'This Parisian ambient project began its life attempting to join death metal and industrial, but over time, the work has morphed into an exploration of ambient soundscapes, focusing on minimalism and mood. With its heavy and ominous feel, the death metal spirit is at times still apparent in the work, but musically deep throbbing bass and deeply layered electronics have taken over and kicked any traces of guitar and blast beats to the curb.
Sylvgheist Maëlström impresses right off that bat with its opening natural disaster invoking tracks “Pompei” and “Katrina.” “Pompei” strikes a chord with its subtle tribal beats and haunting synth lines, and “Katrina” shows a mastery of the slow build as the droning gives way to an intense beat that buffets the listener like the winds of the track’s namesake. This deep throbbing bass beat persists through tracks like “Lahar – Mont Saint Helens,” “Toungouska,” and Eyjafoll,” each taking more of a power noise feel. There is also the excellent oddity of “Kobe,” which feels inspired by the work of Aphex Twin with its breaks and lighter, more upbeat tone. The album also isn’t without its missteps though; “Lisbonne” with its sound coming on so heavy and thick the song feels almost sloppy with its never ceasing wall of sound, and “Xynthia” has issues with its sound levels as its incessant droning overpowers the far more interesting arrangements in the background.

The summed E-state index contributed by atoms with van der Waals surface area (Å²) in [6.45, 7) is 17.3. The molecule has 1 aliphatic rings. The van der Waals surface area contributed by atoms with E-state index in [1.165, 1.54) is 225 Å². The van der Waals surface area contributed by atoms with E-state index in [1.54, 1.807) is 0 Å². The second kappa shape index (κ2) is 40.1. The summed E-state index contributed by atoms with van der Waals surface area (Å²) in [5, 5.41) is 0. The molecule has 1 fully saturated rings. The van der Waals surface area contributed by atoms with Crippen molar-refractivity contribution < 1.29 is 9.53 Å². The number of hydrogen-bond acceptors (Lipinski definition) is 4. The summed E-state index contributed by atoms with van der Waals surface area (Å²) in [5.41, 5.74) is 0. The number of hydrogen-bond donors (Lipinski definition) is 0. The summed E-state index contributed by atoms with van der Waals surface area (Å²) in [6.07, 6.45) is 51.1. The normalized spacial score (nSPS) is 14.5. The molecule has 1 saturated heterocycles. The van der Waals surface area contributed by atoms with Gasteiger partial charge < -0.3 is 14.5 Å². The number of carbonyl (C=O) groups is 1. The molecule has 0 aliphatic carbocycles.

While Sylvgheist Maëlström isn’t an earth-shatteringly new direction for the ambient world, they do manage to push its boundaries somewhat with its melding of different styles and moods. Their oppressive sound and forays into some different genre archetypes make for a memorable and interesting experience, even though it can be a bit too chaotic for its own good at times. Those looking for a purely ambient album may find the style changeups a bit too jarring and intense to chill out to, but ambient fans who sometimes find the music to be a bit to stagnant may find Lahar to be just what they’re looking for.'